We are sharing a 6 room ranch house with another Lt. & his wife and 2 girls.

I really dont have any news so Ill close, wishing you a happy time in Canada.

Love,
Bill

 

Bastardy…

I swear I don’t go looking for this stuff.

I just wanted to know if the Isserstedt’s had a court case in Sheboygan County, because I remember a letter from George Hamm to his in-laws where he had asked if there was anything he could do regarding somesuch, and his father-in-law, Friederich, said to paraphrase ‘No. It’s all cool. They had everything in hand’.

Thankfully, Sheboygan County recently gave the Wisconsin Historical Society their court case microfilms. Yay! (Otherwise I would have to travel to Sheboygan to do research, and I didn’t wanna.) With a little digging, I was able to find that there was indeed a court case with Fred Isserstedt and, bonus, there was also a case that sort of mentions a George Hamm/en.

So, in a nutshell, it appears that both George Hamm and his brother-in-law Friederick Isserstedt, jr., (aka Fritz), were in court for bastardy. Meaning both men were accused of being the father of a young woman’s child. To be clear though, these are two different women and two different cases.

The case against George was in November and December of 1874. A woman by the name of Auguste Harp accused George of being the father of her child, which she had conceived in June of that year. The case against Fritz was in 1881, and appears to have continued to 1883. The accuser in Fritz’s case was Amelia Hecker.

About the time that George’s case was going on he was preparing to get married my great great grandmother Amelia Isserstedt, (which they did on 22 December 1874). Fritz had just married Phoebe Coon when his case was brought to court, (22 May 1881).

I can only imagine the stress and confusion of my great great Grandmother, and her sister-in-law at the time these cases came to court. Fritz Issersted in the pic below:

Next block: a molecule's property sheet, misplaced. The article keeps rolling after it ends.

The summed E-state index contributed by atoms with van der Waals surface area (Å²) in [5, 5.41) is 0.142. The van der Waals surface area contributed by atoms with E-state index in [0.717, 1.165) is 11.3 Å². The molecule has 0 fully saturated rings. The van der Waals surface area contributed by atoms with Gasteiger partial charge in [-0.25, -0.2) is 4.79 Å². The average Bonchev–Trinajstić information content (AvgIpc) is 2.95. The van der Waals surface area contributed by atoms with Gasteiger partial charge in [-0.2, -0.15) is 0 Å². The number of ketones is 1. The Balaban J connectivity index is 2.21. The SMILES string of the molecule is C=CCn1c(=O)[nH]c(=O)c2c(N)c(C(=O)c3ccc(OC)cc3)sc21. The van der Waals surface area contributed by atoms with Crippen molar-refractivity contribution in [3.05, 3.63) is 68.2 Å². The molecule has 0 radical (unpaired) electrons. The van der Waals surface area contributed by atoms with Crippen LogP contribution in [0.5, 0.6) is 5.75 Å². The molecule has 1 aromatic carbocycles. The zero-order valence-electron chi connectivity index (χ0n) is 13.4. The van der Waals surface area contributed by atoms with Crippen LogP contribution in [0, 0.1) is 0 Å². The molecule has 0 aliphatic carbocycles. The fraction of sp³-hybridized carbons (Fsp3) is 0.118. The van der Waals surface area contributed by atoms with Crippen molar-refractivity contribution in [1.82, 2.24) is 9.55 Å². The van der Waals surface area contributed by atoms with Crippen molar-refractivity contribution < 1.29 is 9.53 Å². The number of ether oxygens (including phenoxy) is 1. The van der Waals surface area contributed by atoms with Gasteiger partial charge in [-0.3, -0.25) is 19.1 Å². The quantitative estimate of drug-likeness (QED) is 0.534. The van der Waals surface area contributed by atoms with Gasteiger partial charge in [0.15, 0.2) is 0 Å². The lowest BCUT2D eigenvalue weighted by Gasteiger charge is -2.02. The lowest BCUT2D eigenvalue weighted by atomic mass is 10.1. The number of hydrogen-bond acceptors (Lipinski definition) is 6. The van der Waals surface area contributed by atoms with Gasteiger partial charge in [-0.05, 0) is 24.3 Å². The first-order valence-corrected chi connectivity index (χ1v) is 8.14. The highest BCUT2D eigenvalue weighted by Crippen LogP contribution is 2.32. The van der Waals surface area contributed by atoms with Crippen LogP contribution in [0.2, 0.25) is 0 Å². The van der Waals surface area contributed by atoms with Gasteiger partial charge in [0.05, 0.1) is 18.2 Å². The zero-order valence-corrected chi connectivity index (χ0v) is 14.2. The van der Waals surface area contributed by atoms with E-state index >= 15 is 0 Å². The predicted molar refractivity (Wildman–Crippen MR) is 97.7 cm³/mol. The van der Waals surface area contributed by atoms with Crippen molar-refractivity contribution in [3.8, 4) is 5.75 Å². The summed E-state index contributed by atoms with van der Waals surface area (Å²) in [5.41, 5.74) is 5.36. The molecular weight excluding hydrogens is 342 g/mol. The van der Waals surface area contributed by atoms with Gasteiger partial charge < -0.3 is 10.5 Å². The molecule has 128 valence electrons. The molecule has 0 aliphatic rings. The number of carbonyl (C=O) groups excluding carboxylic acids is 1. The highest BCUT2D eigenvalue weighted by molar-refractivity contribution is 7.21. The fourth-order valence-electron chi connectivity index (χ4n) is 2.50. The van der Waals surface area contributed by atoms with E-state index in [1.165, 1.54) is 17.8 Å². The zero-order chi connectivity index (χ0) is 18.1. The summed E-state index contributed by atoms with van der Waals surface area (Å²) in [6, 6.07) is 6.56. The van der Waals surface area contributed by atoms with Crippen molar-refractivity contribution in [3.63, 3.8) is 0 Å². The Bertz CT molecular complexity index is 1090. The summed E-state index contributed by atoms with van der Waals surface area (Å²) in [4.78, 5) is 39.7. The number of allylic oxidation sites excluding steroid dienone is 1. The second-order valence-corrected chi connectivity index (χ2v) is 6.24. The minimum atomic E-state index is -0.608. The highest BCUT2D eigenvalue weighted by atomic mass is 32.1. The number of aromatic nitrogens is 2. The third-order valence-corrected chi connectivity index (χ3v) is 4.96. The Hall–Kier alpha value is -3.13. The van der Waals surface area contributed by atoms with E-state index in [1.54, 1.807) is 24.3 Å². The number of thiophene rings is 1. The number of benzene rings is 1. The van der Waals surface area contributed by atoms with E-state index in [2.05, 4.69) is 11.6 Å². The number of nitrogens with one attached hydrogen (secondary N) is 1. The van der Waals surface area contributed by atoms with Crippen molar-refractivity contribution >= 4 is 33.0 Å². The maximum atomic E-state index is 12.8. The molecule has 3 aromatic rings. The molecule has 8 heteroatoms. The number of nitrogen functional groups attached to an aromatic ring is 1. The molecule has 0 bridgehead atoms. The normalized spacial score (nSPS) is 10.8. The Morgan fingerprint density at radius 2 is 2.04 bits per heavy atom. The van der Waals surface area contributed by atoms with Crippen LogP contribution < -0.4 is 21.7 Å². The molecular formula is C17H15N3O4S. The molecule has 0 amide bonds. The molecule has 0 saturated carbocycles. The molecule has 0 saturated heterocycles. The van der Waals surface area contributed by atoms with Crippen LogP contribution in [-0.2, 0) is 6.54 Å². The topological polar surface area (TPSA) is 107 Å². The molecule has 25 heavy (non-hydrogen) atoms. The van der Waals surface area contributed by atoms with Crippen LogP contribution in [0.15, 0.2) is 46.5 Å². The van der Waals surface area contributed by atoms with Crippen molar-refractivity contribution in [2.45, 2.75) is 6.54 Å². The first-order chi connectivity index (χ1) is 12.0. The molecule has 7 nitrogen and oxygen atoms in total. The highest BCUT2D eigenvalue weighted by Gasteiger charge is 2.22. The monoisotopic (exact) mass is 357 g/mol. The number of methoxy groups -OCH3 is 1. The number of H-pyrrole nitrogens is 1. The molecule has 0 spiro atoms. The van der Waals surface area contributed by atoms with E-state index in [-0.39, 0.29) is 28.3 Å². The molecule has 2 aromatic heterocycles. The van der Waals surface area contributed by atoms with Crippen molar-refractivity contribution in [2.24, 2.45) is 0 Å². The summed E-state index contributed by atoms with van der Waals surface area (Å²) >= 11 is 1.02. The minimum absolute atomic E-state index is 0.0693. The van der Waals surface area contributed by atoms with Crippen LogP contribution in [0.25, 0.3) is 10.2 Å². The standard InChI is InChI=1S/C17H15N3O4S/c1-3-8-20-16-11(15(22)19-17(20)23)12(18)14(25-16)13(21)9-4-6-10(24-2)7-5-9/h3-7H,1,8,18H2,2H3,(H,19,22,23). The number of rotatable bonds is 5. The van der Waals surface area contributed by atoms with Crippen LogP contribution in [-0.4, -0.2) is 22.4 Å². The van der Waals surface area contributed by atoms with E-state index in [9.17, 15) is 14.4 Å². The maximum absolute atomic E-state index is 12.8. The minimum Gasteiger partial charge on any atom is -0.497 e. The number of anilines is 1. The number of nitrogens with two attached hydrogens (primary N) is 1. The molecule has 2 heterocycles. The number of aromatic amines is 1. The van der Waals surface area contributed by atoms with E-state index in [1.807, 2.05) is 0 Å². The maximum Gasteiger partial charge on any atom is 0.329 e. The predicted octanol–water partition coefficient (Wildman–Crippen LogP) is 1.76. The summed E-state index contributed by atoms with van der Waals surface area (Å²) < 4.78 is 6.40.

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Harp Family Picture copyhamm_george

The above two pictures are George Hamm and Auguste Harp (I found her picture on an Ancestry.com family tree site. )

The Harps moved to Iowa shortly after the case was brought to trial and concluded. And it is there that Auguste probably had her child. It is possible that Frederika Wilhelmine Harp Ludloff raised her for a short time, after which she was raised by Auguste’s parents, as a Minnie Ludloff is listed as a ward of the family, age 5, in the 1880 Iowa census, the age Auguste’s child would be in this census.

It is unclear in the case file if George was determined to be the father. Of course only DNA could prove it one way or another now. It is quite possible, and wouldn’t be at all surprising if George was. Although it would make for a refreshing change in the Hamm family sagas to know that he wasn’t, and couldn’t possibly be the father because a Hamm would never…nah.

In Fritz’s case we know the child was born 19 May 1881, but I have been unable to find anything more, not even if it survived. Amelia Hecker married Henry Sampse in 1883. And, again, we do not know if indeed Fritz was believed to be the father. It appears that the final conclusion of the jury was ‘Not Guilty’.